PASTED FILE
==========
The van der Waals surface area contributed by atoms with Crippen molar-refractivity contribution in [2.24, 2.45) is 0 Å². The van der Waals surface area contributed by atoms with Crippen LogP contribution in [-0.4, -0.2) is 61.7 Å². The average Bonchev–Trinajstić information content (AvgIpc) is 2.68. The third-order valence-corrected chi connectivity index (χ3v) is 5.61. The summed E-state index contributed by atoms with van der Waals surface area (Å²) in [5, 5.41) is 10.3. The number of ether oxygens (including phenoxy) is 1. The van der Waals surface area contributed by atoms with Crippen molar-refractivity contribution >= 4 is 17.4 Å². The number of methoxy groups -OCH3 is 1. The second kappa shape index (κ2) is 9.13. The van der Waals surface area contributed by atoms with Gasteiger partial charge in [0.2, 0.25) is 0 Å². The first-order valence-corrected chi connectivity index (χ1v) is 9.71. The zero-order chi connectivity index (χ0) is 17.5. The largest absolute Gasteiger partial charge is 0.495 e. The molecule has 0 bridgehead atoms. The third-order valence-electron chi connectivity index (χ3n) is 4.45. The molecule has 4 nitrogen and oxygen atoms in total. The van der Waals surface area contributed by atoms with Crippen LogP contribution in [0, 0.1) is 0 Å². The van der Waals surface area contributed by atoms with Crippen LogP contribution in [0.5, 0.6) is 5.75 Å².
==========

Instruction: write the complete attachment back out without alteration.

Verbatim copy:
The van der Waals surface area contributed by atoms with Crippen molar-refractivity contribution in [2.24, 2.45) is 0 Å². The van der Waals surface area contributed by atoms with Crippen LogP contribution in [-0.4, -0.2) is 61.7 Å². The average Bonchev–Trinajstić information content (AvgIpc) is 2.68. The third-order valence-corrected chi connectivity index (χ3v) is 5.61. The summed E-state index contributed by atoms with van der Waals surface area (Å²) in [5, 5.41) is 10.3. The number of ether oxygens (including phenoxy) is 1. The van der Waals surface area contributed by atoms with Crippen molar-refractivity contribution >= 4 is 17.4 Å². The number of methoxy groups -OCH3 is 1. The second kappa shape index (κ2) is 9.13. The van der Waals surface area contributed by atoms with Gasteiger partial charge in [0.2, 0.25) is 0 Å². The first-order valence-corrected chi connectivity index (χ1v) is 9.71. The zero-order chi connectivity index (χ0) is 17.5. The largest absolute Gasteiger partial charge is 0.495 e. The molecule has 0 bridgehead atoms. The third-order valence-electron chi connectivity index (χ3n) is 4.45. The molecule has 4 nitrogen and oxygen atoms in total. The van der Waals surface area contributed by atoms with Crippen LogP contribution in [0, 0.1) is 0 Å². The van der Waals surface area contributed by atoms with Crippen LogP contribution in [0.5, 0.6) is 5.75 Å².